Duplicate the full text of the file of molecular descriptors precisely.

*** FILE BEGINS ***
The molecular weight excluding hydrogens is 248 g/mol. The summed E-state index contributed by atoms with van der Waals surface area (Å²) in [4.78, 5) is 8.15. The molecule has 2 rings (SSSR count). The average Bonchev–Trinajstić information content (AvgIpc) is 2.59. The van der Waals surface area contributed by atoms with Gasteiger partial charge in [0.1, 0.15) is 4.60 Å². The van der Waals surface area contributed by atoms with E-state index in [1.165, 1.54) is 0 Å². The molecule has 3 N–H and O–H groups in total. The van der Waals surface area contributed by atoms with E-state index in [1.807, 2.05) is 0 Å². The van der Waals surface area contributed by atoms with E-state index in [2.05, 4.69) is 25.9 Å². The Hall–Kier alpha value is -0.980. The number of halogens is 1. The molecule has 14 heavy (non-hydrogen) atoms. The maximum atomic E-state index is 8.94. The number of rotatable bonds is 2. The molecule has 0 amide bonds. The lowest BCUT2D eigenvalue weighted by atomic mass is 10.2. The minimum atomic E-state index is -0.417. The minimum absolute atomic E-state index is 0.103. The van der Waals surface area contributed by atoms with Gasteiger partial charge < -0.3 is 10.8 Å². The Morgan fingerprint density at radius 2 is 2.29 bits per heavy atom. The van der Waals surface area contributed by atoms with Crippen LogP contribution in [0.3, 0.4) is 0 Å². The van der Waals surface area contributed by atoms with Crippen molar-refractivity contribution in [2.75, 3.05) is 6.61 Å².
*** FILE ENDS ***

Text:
The molecular weight excluding hydrogens is 248 g/mol. The summed E-state index contributed by atoms with van der Waals surface area (Å²) in [4.78, 5) is 8.15. The molecule has 2 rings (SSSR count). The average Bonchev–Trinajstić information content (AvgIpc) is 2.59. The van der Waals surface area contributed by atoms with Gasteiger partial charge in [0.1, 0.15) is 4.60 Å². The van der Waals surface area contributed by atoms with E-state index in [1.165, 1.54) is 0 Å². The molecule has 3 N–H and O–H groups in total. The van der Waals surface area contributed by atoms with E-state index in [1.807, 2.05) is 0 Å². The van der Waals surface area contributed by atoms with E-state index in [2.05, 4.69) is 25.9 Å². The Hall–Kier alpha value is -0.980. The number of halogens is 1. The molecule has 14 heavy (non-hydrogen) atoms. The maximum atomic E-state index is 8.94. The number of rotatable bonds is 2. The molecule has 0 amide bonds. The lowest BCUT2D eigenvalue weighted by atomic mass is 10.2. The minimum atomic E-state index is -0.417. The minimum absolute atomic E-state index is 0.103. The van der Waals surface area contributed by atoms with Gasteiger partial charge < -0.3 is 10.8 Å². The Morgan fingerprint density at radius 2 is 2.29 bits per heavy atom. The van der Waals surface area contributed by atoms with Crippen LogP contribution in [0.3, 0.4) is 0 Å². The van der Waals surface area contributed by atoms with Crippen molar-refractivity contribution in [2.75, 3.05) is 6.61 Å².